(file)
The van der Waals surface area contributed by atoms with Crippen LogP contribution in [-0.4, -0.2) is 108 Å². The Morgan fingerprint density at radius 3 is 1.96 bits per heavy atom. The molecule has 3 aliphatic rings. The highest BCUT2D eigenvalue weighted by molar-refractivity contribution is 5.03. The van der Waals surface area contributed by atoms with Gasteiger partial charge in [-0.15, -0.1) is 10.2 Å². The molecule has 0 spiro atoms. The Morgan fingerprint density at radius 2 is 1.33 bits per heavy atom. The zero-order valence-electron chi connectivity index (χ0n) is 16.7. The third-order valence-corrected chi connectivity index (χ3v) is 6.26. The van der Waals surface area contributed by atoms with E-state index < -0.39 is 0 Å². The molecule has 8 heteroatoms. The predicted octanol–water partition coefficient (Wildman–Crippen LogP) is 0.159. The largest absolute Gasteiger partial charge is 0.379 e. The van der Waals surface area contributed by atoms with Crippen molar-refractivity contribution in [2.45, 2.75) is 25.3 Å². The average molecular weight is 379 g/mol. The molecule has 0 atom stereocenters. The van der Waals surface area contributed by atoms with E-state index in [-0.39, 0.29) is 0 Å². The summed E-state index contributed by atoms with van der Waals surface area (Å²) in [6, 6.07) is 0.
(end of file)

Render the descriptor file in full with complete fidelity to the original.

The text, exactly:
The van der Waals surface area contributed by atoms with Crippen LogP contribution in [-0.4, -0.2) is 108 Å². The Morgan fingerprint density at radius 3 is 1.96 bits per heavy atom. The molecule has 3 aliphatic rings. The highest BCUT2D eigenvalue weighted by molar-refractivity contribution is 5.03. The van der Waals surface area contributed by atoms with Gasteiger partial charge in [-0.15, -0.1) is 10.2 Å². The molecule has 0 spiro atoms. The Morgan fingerprint density at radius 2 is 1.33 bits per heavy atom. The zero-order valence-electron chi connectivity index (χ0n) is 16.7. The third-order valence-corrected chi connectivity index (χ3v) is 6.26. The van der Waals surface area contributed by atoms with E-state index < -0.39 is 0 Å². The molecule has 8 heteroatoms. The predicted octanol–water partition coefficient (Wildman–Crippen LogP) is 0.159. The largest absolute Gasteiger partial charge is 0.379 e. The van der Waals surface area contributed by atoms with Crippen molar-refractivity contribution in [2.45, 2.75) is 25.3 Å². The average molecular weight is 379 g/mol. The molecule has 0 atom stereocenters. The van der Waals surface area contributed by atoms with E-state index in [-0.39, 0.29) is 0 Å². The summed E-state index contributed by atoms with van der Waals surface area (Å²) in [6, 6.07) is 0.